Late spark helps Bulls fight off Memphis

USF baseball hosted the annual "Vs. Cancer" game on Sunday to raise money for Childhood cancer research. ORACLE PHOTO/JACOB HOAG

Leaning halfway over the railing of his own dugout in the top of the ninth, USF first baseman Duke Stunkel Jr. nearly flipped over as he stretched out to snag a foul ball at the USF Baseball Stadium. 

With a quick recovery, Stunkel came up firing to third base and got the Memphis runner out, who slid past the bag. The unusual double play effectively ended the Tigers’ chance at a comeback, sealing the 7-5 USF victory. 

“Earlier in the game, actually, we had talked about how important toughness would be in the difference in winning and losing games and for him to go into the dugout like that, that took toughness, there’s no doubt about it,” USF coach Mark Kingston said. 

“That play took toughness and to have the presence of mind to throw that guy out at third too was just icing on the cake.”

The win helped USF (16-16, 2-4) avoid the series sweep after the Bulls were overmatched in an 8-3 loss on Friday and gave up a late lead to lose 4-3 in the ninth on Saturday. 

After winning six straight non-conference series to set a program record, the Bulls have lost their first two AAC series this season.

“This needs to be a turning point for us,” Kingston said. “We have to protect the culture of this program. Coaches and players, we need to protect the proper culture of this program. I thought today they got a lot of positive reinforcement for doing the right things.”

The USF offense, which had pieced together three runs in each of the first two games, broke out in a big way Sunday.

Trailing 1-0 to the Tigers (12-19, 3-3) with two outs and two aboard in the home half of the third inning, designated hitter Luke Borders lofted a fly ball deep to left field that appeared to be the final out of the inning.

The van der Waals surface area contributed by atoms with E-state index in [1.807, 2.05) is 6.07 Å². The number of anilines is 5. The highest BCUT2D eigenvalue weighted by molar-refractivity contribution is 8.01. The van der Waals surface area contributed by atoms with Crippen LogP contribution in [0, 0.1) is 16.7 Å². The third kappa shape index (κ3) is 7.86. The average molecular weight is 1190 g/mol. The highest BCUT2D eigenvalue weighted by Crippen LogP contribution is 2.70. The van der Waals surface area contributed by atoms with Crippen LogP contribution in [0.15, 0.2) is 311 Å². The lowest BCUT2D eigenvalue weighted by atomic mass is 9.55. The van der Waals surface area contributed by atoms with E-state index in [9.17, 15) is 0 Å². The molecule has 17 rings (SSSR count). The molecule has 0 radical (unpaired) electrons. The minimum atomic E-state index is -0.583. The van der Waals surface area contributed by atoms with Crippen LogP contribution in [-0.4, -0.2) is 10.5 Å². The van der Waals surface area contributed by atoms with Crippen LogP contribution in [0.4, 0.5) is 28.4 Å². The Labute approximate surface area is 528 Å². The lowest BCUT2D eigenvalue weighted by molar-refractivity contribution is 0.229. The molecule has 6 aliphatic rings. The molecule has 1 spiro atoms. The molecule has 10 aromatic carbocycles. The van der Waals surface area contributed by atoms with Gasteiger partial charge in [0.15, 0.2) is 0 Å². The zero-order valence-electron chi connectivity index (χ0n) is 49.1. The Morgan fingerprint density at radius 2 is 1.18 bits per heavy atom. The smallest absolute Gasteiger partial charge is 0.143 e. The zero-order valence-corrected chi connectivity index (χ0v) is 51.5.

However, the Memphis left fielder lost the ball in the sun and it landed safely on the warning track, 50 feet behind him. By the time the ball reached the infield, Borders had crossed home for the inside-the-park homer. 

“It took a little heat off at that point, I think,” Kingston said. “We were scratching out runs and we couldn’t break through, so to get three on one play, it almost felt like OK, maybe we can have a little good luck. Because if we’ve had any luck so far, it’s been bad luck.”

Some of that bad luck has resulted in the absence of seniors Levi Borders (bacterial infection) and Luke Maglich (wrist injury), which Kingston said has played a role in the sputtering offense. 

“You take your two best hitters — who are first-team all-conference players — out of your lineup, it’s been a significant hit to our lineup,” Kingston said. 

Led by freshman third baseman David Villar (4-for-5 with a homer), USF bounced back on Sunday and scored its seven runs behind thirteen hits.

“It’s great, personal feeling and for the team, it’s good to get back on track,” Villar said.

Now sitting at .500 on the season, USF will aim to become a winning team again behind plays like Stunkel’s when the Bulls host the University of North Florida on Tuesday at 6:30 p.m.